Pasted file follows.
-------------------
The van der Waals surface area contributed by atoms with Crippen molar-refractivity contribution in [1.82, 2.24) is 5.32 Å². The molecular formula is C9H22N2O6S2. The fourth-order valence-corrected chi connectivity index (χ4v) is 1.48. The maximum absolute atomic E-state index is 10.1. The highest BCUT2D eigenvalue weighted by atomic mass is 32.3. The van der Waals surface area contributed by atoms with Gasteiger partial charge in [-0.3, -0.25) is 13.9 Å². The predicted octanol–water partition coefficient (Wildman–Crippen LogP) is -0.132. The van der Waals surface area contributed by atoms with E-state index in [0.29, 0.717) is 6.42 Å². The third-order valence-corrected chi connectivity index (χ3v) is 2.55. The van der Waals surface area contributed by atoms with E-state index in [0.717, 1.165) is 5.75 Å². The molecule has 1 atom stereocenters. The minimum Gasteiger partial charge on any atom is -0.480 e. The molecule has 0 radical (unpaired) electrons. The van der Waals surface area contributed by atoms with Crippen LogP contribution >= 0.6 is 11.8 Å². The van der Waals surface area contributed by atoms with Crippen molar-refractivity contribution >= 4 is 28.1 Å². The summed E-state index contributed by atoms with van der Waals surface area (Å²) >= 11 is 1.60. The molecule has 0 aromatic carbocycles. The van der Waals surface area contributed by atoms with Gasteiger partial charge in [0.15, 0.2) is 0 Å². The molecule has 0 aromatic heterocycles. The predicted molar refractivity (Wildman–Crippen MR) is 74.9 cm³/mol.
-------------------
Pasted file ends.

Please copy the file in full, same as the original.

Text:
The van der Waals surface area contributed by atoms with Crippen molar-refractivity contribution in [1.82, 2.24) is 5.32 Å². The molecular formula is C9H22N2O6S2. The fourth-order valence-corrected chi connectivity index (χ4v) is 1.48. The maximum absolute atomic E-state index is 10.1. The highest BCUT2D eigenvalue weighted by atomic mass is 32.3. The van der Waals surface area contributed by atoms with Gasteiger partial charge in [-0.3, -0.25) is 13.9 Å². The predicted octanol–water partition coefficient (Wildman–Crippen LogP) is -0.132. The van der Waals surface area contributed by atoms with E-state index in [0.29, 0.717) is 6.42 Å². The third-order valence-corrected chi connectivity index (χ3v) is 2.55. The van der Waals surface area contributed by atoms with E-state index in [0.717, 1.165) is 5.75 Å². The molecule has 1 atom stereocenters. The minimum Gasteiger partial charge on any atom is -0.480 e. The molecule has 0 radical (unpaired) electrons. The van der Waals surface area contributed by atoms with Crippen LogP contribution >= 0.6 is 11.8 Å². The van der Waals surface area contributed by atoms with Crippen molar-refractivity contribution >= 4 is 28.1 Å². The summed E-state index contributed by atoms with van der Waals surface area (Å²) >= 11 is 1.60. The molecule has 0 aromatic carbocycles. The van der Waals surface area contributed by atoms with Gasteiger partial charge in [0.15, 0.2) is 0 Å². The molecule has 0 aromatic heterocycles. The predicted molar refractivity (Wildman–Crippen MR) is 74.9 cm³/mol.